There is also a much darker side to all this. Last year, female Fide champion Alexandra Botez, who is also the most popular female chess streamer, spoke about her shocking experiences in the sport and warned: “In chess, so much predation has been normalized.”

In Botez’s view, it is all too common for men to use their age and position to go on the “hunt” for women and girls. “It’s been going on for so long and no one is blinking an eye,” she said. “It’s pretty creepy to what extent people never say anything and find things okay.” Other women have expressed similar concerns to the Guardian, but none of them wanted to publish.

The chessboard on which Magnus Carlsen and Ian Nepomniachtchi play for the World Cup in Dubai.
The chessboard on which Magnus Carlsen and Ian Nepomniachtchi play for the World Cup in Dubai. Photo: Giuseppe Cacace / AFP / Getty Images

Yet there are also encouraging signs. As Houska points out, it is far more common to see female chess players and commentators than just a few years ago. “It’s very important to have that visibility,” she says. “Because if girls have role models, they can start adjusting their expectations and goals.”

Fide president Arkady Dvorkovich also promises to push hard to make the game more inviting for women. He rattles off a list of changes he has made during his tenure, including more tournaments and increased prize money for women.

The organization has also designated 2022 as “The Woman’s Year in Chess,” but Dvorkovich agrees that more can be done to help women reach the very top. “Around 13-14 years, we experience that girls go, while boys continue to play in large numbers. We need to change that. Personally, I would also like to see more women in the top 10. But chess is not just about professional play. We have several women across the game now, including Dana Reizniece-Ozola, Latvia’s former finance minister, who is our CEO. “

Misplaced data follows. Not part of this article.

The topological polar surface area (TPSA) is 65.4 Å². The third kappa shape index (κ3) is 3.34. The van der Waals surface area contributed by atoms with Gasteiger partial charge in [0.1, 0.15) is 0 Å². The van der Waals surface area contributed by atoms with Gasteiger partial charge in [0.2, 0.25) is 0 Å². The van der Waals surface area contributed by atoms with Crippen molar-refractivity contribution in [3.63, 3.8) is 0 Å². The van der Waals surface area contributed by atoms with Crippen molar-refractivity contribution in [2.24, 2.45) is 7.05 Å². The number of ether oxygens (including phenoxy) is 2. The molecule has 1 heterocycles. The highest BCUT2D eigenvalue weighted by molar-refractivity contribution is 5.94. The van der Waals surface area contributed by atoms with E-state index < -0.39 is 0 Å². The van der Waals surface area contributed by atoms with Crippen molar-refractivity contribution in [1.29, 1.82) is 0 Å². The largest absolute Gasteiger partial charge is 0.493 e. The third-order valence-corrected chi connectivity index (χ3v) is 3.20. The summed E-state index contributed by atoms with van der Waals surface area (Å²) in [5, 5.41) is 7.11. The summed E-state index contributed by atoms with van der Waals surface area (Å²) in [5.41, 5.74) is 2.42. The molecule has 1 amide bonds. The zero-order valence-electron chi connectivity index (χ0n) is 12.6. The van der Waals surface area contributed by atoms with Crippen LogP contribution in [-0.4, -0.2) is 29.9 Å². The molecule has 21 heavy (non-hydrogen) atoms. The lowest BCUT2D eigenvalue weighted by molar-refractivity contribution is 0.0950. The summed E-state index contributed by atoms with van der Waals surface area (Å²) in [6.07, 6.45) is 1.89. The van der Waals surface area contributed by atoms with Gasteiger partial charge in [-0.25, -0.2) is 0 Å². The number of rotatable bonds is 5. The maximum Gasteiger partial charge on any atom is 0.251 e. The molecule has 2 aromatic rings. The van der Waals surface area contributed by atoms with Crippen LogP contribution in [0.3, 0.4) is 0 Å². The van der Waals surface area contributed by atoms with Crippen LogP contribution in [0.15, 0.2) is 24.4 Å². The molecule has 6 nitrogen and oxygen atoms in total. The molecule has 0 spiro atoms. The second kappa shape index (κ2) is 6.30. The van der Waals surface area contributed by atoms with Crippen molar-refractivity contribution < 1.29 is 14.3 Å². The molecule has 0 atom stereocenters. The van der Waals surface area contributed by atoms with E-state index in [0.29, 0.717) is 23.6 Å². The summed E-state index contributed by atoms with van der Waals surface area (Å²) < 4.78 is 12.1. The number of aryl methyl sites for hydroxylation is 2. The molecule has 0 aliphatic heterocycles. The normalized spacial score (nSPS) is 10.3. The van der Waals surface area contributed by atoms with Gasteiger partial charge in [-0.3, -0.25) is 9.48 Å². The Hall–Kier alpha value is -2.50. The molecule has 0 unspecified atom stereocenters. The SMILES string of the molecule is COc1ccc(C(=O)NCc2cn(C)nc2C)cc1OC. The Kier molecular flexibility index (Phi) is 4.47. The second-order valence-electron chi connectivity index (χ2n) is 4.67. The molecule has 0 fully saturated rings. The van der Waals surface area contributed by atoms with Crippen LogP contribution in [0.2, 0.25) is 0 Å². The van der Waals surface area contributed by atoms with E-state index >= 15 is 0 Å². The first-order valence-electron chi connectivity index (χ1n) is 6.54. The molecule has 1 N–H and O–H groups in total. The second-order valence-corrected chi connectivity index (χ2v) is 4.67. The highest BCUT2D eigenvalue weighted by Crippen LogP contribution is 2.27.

Women’s chess also recently attracted its biggest sponsor – although Fide’s decision to partner with the breast augmentation company Motiva was described as “gross” and “misogynistic” by some.

“We consulted with a lot of chess players, 95% of them supported it,” says Dvorkovich. “We appreciate that there are some components in this business that do not look so attractive. But what they also do for the health and well-being of women is very important. I know, it’s a bit controversial, but there are more pluses. ”

Polgar also errs on the side of optimism, pointing out that the attitude among most men has changed from an era when the legendary world champion Bobby Fischer used to dismiss female players as “terrible” and told them to “stick strictly to the home “.

“Today, most of the top players would not even dare say – or even think that way,” she says. “Fischer was the most ridiculous. And another world champion, Garry Kasparov, also said some things because he grew up in that kind of environment.

“But when I came into the picture and I tortured Garry at the board, he gradually changed his vision. So that’s what I’re saying: a lot of people think that people – or society – can not change. But it’s possible.”

One question for chess, however, remains: are changes happening fast enough?